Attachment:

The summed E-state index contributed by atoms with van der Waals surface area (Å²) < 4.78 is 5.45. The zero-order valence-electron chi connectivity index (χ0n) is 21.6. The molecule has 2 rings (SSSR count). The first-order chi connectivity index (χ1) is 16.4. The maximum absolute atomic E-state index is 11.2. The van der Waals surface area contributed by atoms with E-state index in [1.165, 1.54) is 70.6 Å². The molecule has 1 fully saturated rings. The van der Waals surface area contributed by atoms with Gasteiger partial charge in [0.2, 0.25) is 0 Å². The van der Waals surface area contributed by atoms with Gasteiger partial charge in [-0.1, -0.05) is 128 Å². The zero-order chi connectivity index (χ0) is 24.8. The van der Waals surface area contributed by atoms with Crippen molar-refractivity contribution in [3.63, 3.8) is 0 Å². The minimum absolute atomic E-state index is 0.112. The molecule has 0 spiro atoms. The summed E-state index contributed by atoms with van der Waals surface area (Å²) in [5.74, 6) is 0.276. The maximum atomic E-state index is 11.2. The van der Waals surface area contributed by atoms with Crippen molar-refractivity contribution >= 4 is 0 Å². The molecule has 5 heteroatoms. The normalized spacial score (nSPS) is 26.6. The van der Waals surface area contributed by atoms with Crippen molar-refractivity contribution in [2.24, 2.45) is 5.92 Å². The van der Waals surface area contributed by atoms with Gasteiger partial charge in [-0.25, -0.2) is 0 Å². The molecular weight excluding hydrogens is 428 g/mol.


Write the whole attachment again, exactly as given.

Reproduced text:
The summed E-state index contributed by atoms with van der Waals surface area (Å²) < 4.78 is 5.45. The zero-order valence-electron chi connectivity index (χ0n) is 21.6. The molecule has 2 rings (SSSR count). The first-order chi connectivity index (χ1) is 16.4. The maximum absolute atomic E-state index is 11.2. The van der Waals surface area contributed by atoms with E-state index in [1.165, 1.54) is 70.6 Å². The molecule has 1 fully saturated rings. The van der Waals surface area contributed by atoms with Gasteiger partial charge in [0.2, 0.25) is 0 Å². The van der Waals surface area contributed by atoms with Gasteiger partial charge in [-0.1, -0.05) is 128 Å². The zero-order chi connectivity index (χ0) is 24.8. The van der Waals surface area contributed by atoms with Crippen molar-refractivity contribution in [3.63, 3.8) is 0 Å². The minimum absolute atomic E-state index is 0.112. The molecule has 0 spiro atoms. The summed E-state index contributed by atoms with van der Waals surface area (Å²) in [5.74, 6) is 0.276. The maximum atomic E-state index is 11.2. The van der Waals surface area contributed by atoms with Crippen molar-refractivity contribution >= 4 is 0 Å². The molecule has 5 heteroatoms. The normalized spacial score (nSPS) is 26.6. The van der Waals surface area contributed by atoms with Crippen molar-refractivity contribution in [2.24, 2.45) is 5.92 Å². The van der Waals surface area contributed by atoms with Gasteiger partial charge in [-0.25, -0.2) is 0 Å². The molecular weight excluding hydrogens is 428 g/mol.